What It Really Means If Your Floors Feel Bouncy

Do lamp shades rattle or glasses clink whenever you walk throughout your home? Do your hardwood floors feel — not so hard anymore? 

If so, you're not alone. Bouncy floors are a common phenomenon in homes, according to This Old House's general contractor Tom Silva. Also known as spongy floors, this problem occurs in new and old homes alike. "Even structurally sound, code-compliant new floors can deflect, or flex, more than feels comfortable," per This Old House. As a result of this flex, or slight movement of the floor, it makes the surface feel bouncy when you walk on it, which can be unsettling.

Although there are three easy ways to fix bouncy floors — including using bridging, installing plywood along the joists, or placing a wall or beam under the floor, per carpentry company Family Handyman — you need to get to the bottom of the problem before you can properly address it. So keep reading to find out what exactly could be causing your floors to feel bouncy.

Three common issues could be causing your bouncy floors

There are a few reasons a home's floor can become bouncy, according to the home repair site Low Country Foundation Repair: poor structural design, foundation settlement, or moisture in a crawl space. 

Concerning structural design, a house needs to be built in a way that appropriately distributes weight, or your floors will become spongy. Per Low Country Foundation Repair, a poorly constructed home that doesn't have floor joists, beams, and support columns properly spaced out will cause the columns to "sag and bounce."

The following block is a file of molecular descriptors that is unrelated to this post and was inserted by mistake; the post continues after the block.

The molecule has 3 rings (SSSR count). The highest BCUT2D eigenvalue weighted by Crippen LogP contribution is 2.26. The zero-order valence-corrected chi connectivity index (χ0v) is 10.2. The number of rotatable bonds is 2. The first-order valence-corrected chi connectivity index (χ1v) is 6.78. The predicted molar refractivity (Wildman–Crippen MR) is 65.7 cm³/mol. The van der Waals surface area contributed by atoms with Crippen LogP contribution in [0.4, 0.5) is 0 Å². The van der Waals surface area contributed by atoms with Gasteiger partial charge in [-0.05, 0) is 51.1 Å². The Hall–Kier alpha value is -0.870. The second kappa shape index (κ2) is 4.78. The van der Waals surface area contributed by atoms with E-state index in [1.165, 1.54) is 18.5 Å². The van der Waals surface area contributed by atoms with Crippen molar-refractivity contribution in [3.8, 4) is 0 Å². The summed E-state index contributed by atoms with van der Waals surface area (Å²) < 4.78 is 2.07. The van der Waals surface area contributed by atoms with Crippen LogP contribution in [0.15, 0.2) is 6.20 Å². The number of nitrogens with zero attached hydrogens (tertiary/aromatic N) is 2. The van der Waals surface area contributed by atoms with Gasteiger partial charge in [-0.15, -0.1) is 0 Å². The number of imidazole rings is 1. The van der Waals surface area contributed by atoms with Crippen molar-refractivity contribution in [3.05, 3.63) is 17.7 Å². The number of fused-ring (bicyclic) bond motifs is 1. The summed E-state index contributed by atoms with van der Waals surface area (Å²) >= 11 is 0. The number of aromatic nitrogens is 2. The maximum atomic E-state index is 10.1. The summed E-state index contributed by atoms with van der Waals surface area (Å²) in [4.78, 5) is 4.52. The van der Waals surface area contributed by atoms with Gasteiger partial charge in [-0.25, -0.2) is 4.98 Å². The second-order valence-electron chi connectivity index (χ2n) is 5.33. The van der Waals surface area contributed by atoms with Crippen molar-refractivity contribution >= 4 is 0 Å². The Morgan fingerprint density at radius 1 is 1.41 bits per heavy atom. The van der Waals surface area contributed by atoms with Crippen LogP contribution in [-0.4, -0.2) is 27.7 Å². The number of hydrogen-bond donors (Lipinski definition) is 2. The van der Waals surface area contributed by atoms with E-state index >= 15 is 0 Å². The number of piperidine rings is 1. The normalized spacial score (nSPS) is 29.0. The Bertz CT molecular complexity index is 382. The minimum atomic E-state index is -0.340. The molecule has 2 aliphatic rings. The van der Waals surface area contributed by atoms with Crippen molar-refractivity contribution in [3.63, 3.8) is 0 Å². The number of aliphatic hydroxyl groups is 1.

If you know that your home is not poorly designed but you are still experiencing bouncy floors, it could be due to foundation settlement. "Over time, soils shift and settle with changes in moisture content and density, causing movement of the columns and beams above," according to the company. So, homeowners should check their settlement if they notice bouncy floors.

Finally, standing water or plumbing issues inside your home's crawl space can cause bouncy floors. The excess water can cause high humidity levels, which can warp wood, weaken your floor joists, and reduce their load-bearing capabilities, Per Low Country Foundation Repair.

So, if you have bouncy floors, it's probably time to seek professional help to identify and solve the problem before it gets worse.